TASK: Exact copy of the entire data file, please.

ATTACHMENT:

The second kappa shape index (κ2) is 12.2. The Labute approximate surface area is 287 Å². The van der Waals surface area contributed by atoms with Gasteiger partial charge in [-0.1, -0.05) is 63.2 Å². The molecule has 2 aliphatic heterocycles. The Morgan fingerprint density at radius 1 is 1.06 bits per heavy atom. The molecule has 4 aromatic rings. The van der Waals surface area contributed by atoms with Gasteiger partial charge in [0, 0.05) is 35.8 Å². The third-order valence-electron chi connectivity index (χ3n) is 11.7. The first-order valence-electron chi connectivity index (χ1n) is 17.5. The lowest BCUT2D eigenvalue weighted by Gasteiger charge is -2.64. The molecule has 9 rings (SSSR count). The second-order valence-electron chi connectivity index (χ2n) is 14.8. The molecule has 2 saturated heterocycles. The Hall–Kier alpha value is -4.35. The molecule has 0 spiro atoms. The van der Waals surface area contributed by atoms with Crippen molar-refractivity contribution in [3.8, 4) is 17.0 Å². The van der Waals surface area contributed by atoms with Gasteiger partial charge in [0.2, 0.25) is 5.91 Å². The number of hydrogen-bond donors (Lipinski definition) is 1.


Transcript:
The second kappa shape index (κ2) is 12.2. The Labute approximate surface area is 287 Å². The van der Waals surface area contributed by atoms with Gasteiger partial charge in [-0.1, -0.05) is 63.2 Å². The molecule has 2 aliphatic heterocycles. The Morgan fingerprint density at radius 1 is 1.06 bits per heavy atom. The molecule has 4 aromatic rings. The van der Waals surface area contributed by atoms with Gasteiger partial charge in [0, 0.05) is 35.8 Å². The third-order valence-electron chi connectivity index (χ3n) is 11.7. The first-order valence-electron chi connectivity index (χ1n) is 17.5. The lowest BCUT2D eigenvalue weighted by Gasteiger charge is -2.64. The molecule has 9 rings (SSSR count). The second-order valence-electron chi connectivity index (χ2n) is 14.8. The molecule has 2 saturated heterocycles. The Hall–Kier alpha value is -4.35. The molecule has 0 spiro atoms. The van der Waals surface area contributed by atoms with Crippen molar-refractivity contribution in [3.8, 4) is 17.0 Å². The van der Waals surface area contributed by atoms with Gasteiger partial charge in [0.2, 0.25) is 5.91 Å². The number of hydrogen-bond donors (Lipinski definition) is 1.